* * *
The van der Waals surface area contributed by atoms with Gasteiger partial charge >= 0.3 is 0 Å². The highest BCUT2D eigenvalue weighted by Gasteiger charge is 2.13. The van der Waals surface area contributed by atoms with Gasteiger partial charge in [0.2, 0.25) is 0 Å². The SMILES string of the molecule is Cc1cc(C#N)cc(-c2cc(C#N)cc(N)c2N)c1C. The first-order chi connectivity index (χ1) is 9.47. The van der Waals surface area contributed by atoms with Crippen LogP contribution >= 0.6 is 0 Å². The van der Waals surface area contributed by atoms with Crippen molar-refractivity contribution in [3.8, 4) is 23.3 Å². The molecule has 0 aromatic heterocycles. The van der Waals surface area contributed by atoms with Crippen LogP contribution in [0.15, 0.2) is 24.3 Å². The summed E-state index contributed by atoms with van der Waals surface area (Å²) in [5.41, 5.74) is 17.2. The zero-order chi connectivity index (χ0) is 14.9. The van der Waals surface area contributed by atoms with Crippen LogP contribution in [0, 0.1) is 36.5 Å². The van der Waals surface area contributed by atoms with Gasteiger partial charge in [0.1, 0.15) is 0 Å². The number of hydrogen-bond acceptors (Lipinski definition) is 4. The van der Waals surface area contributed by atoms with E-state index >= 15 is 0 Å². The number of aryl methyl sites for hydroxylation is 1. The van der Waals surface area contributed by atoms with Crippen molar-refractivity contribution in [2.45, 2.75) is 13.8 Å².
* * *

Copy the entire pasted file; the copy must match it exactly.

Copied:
The van der Waals surface area contributed by atoms with Gasteiger partial charge >= 0.3 is 0 Å². The highest BCUT2D eigenvalue weighted by Gasteiger charge is 2.13. The van der Waals surface area contributed by atoms with Gasteiger partial charge in [0.2, 0.25) is 0 Å². The SMILES string of the molecule is Cc1cc(C#N)cc(-c2cc(C#N)cc(N)c2N)c1C. The first-order chi connectivity index (χ1) is 9.47. The van der Waals surface area contributed by atoms with Crippen LogP contribution >= 0.6 is 0 Å². The van der Waals surface area contributed by atoms with Crippen molar-refractivity contribution in [3.8, 4) is 23.3 Å². The molecule has 0 aromatic heterocycles. The van der Waals surface area contributed by atoms with Crippen LogP contribution in [0.15, 0.2) is 24.3 Å². The summed E-state index contributed by atoms with van der Waals surface area (Å²) in [5.41, 5.74) is 17.2. The zero-order chi connectivity index (χ0) is 14.9. The van der Waals surface area contributed by atoms with Crippen LogP contribution in [0, 0.1) is 36.5 Å². The van der Waals surface area contributed by atoms with Gasteiger partial charge in [0.1, 0.15) is 0 Å². The number of hydrogen-bond acceptors (Lipinski definition) is 4. The van der Waals surface area contributed by atoms with E-state index >= 15 is 0 Å². The number of aryl methyl sites for hydroxylation is 1. The van der Waals surface area contributed by atoms with Crippen molar-refractivity contribution in [2.45, 2.75) is 13.8 Å².